Singapore’s journey from Third World to First

The country celebrated 50 years since its independence in 1965. It also witnessed the death of its founding father and long-serving prime minister (from 1959 to 1990), Lee Kuan Yew. Singapore had a remarkable journey over the last 50 years—a journey that transformed it into one of the richest countries in the world. But today it faces different challenges to those encountered after independence. These challenges include an aging population, slow productivity growth and exposure to a weakening global economy through trade and finance. The nature of these challenges is indicative of Singapore’s journey from Third World to First.”

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The Qatar National Bank released a week ago a brief (Economic Commentary, 22 November 2015 ) about Singapore’s unique trajectory. According to the financial institution, “this year was a landmark year for Singapore. The country celebrated 50 years since its independence in 1965. It also witnessed the death of its founding father and long-serving prime minister (from 1959 to 1990), Lee Kuan Yew. Singapore had a remarkable journey over the last 50 years—a journey that transformed it into one of the richest countries in the world. But today it faces different challenges to those encountered after independence. These challenges include an aging population, slow productivity growth and exposure to a weakening global economy through trade and finance. The nature of these challenges is indicative of Singapore’s journey from Third World to First.”

“Singapore has come a long way since independence in 1965, when it separated from a short-lived federation with Malaysia. Back then, the city state served as a channel for global trade with its two big neighbours (Malaysia and Indonesia). It had no natural resources and at least three quarters of its population had no primary education. Unemployment was high at 14% with British military bases employing 16% of the population and accounting for nearly a fifth of GDP. Today, Singapore’s economy is one of the most dynamic in the world. The country acts as a global hub for manufacturing, trade and finance. Its labour force is highly educated, unemployment is low at 2% and its people are the third richest in the world (after Qatar and Luxembourg) with GDP per capita at USD84.5k […] Capital stock increased rapidly with large investment spending financed by mandatory domestic savings and a flood of foreign direct investments. Productivity was boosted by training and education of the population and by importing foreign know-how. Foreign companies were attracted to Singapore’s robust legal and regulatory structure, clean and efficient government, fiscal incentives, excellent living conditions and businessfriendly environment.”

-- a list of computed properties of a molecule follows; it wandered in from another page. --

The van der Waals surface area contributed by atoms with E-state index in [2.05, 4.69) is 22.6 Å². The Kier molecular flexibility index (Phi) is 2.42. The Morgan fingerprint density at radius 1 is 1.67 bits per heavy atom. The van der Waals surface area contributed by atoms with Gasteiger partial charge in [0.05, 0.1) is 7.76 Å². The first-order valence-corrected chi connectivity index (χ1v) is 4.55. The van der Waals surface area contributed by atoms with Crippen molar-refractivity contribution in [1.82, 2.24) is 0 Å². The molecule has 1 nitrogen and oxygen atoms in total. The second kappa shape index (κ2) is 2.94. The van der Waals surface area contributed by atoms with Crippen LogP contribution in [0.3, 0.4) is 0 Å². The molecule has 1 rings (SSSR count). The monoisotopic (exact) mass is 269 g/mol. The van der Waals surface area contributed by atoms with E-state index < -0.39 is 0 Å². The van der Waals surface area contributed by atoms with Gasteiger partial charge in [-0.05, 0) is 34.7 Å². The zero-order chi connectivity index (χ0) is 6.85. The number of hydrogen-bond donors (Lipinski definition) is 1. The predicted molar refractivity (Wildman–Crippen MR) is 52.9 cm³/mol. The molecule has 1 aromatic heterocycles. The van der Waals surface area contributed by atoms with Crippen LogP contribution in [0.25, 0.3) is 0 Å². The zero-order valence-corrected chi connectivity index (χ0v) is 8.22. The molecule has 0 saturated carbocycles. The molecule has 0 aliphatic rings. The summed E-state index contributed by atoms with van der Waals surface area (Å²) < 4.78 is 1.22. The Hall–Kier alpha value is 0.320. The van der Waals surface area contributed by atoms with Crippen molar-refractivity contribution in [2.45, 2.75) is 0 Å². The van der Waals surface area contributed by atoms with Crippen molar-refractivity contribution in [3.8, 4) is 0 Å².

“Despite its remarkable journey, Singapore today faces a number of structural challenges, which also confront other advanced economies like Japan and the Euro Area […] In addition to the demographic challenge, Singapore also faces external and domestic cyclical headwinds. On the external side, slow global growth has impacted Singapore. The IMF expects the world economy to experience the weakest expansion for six years in 2015. Given the size of Singapore’s economy and its extreme openness (trade is about four times the size of GDP, the highest share in the world), this has negatively impacted Singapore. On the domestic side, the slowdown in credit growth and the decline in house prices have hurt domestic consumption and investment. As a result, we expect real GDP growth to fall to 2.2% in 2015 from 2.9% in 2014. Despite the headwinds, there is a lot to be positive about. Singapore’s government and policymaking are efficient. Fiscal policy remains supportive and monetary policy was eased twice this year in response to the headwinds. The authorities are successfully tackling the housing boom and have engineered an orderly soft landing of house prices rather than an outright bust, which would have hurt households and financial institutions. Given Singapore’s track record in tackling Third World problems over the last 50 years, one can be hopeful that it will be able to solve the First World problems it is facing today.”

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